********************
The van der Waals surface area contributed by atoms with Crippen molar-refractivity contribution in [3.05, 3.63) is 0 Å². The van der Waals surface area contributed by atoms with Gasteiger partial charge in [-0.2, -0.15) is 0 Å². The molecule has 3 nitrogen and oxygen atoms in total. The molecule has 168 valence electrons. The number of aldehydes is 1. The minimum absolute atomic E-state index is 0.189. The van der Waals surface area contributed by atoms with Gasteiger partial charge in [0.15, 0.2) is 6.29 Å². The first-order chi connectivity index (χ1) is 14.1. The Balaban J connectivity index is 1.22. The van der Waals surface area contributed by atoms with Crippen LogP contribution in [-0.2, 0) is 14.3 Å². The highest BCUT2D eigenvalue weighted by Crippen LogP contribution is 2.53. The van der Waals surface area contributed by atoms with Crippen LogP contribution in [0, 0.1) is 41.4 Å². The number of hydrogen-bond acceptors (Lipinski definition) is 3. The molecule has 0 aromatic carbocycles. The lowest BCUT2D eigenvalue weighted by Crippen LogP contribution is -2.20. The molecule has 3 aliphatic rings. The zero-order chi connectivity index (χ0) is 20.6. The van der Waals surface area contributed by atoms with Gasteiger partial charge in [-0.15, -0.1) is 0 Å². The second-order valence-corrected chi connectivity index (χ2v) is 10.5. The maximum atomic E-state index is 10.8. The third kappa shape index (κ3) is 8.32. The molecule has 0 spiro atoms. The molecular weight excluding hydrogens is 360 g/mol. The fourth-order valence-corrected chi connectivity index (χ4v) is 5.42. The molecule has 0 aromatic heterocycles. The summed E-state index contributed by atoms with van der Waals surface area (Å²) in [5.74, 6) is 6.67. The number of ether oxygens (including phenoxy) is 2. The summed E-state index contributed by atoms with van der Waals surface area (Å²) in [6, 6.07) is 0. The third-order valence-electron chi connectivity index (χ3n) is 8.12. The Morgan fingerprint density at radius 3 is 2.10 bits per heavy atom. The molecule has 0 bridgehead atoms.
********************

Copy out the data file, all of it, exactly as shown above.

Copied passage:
The van der Waals surface area contributed by atoms with Crippen molar-refractivity contribution in [3.05, 3.63) is 0 Å². The van der Waals surface area contributed by atoms with Gasteiger partial charge in [-0.2, -0.15) is 0 Å². The molecule has 3 nitrogen and oxygen atoms in total. The molecule has 168 valence electrons. The number of aldehydes is 1. The minimum absolute atomic E-state index is 0.189. The van der Waals surface area contributed by atoms with Gasteiger partial charge in [0.15, 0.2) is 6.29 Å². The first-order chi connectivity index (χ1) is 14.1. The Balaban J connectivity index is 1.22. The van der Waals surface area contributed by atoms with Crippen LogP contribution in [-0.2, 0) is 14.3 Å². The highest BCUT2D eigenvalue weighted by Crippen LogP contribution is 2.53. The van der Waals surface area contributed by atoms with Crippen LogP contribution in [0, 0.1) is 41.4 Å². The number of hydrogen-bond acceptors (Lipinski definition) is 3. The molecule has 0 aromatic carbocycles. The lowest BCUT2D eigenvalue weighted by Crippen LogP contribution is -2.20. The molecule has 3 aliphatic rings. The zero-order chi connectivity index (χ0) is 20.6. The van der Waals surface area contributed by atoms with Gasteiger partial charge in [-0.15, -0.1) is 0 Å². The second-order valence-corrected chi connectivity index (χ2v) is 10.5. The maximum atomic E-state index is 10.8. The third kappa shape index (κ3) is 8.32. The molecule has 0 spiro atoms. The molecular weight excluding hydrogens is 360 g/mol. The fourth-order valence-corrected chi connectivity index (χ4v) is 5.42. The molecule has 0 aromatic heterocycles. The summed E-state index contributed by atoms with van der Waals surface area (Å²) in [5.74, 6) is 6.67. The number of ether oxygens (including phenoxy) is 2. The summed E-state index contributed by atoms with van der Waals surface area (Å²) in [6, 6.07) is 0. The third-order valence-electron chi connectivity index (χ3n) is 8.12. The Morgan fingerprint density at radius 3 is 2.10 bits per heavy atom. The molecule has 0 bridgehead atoms.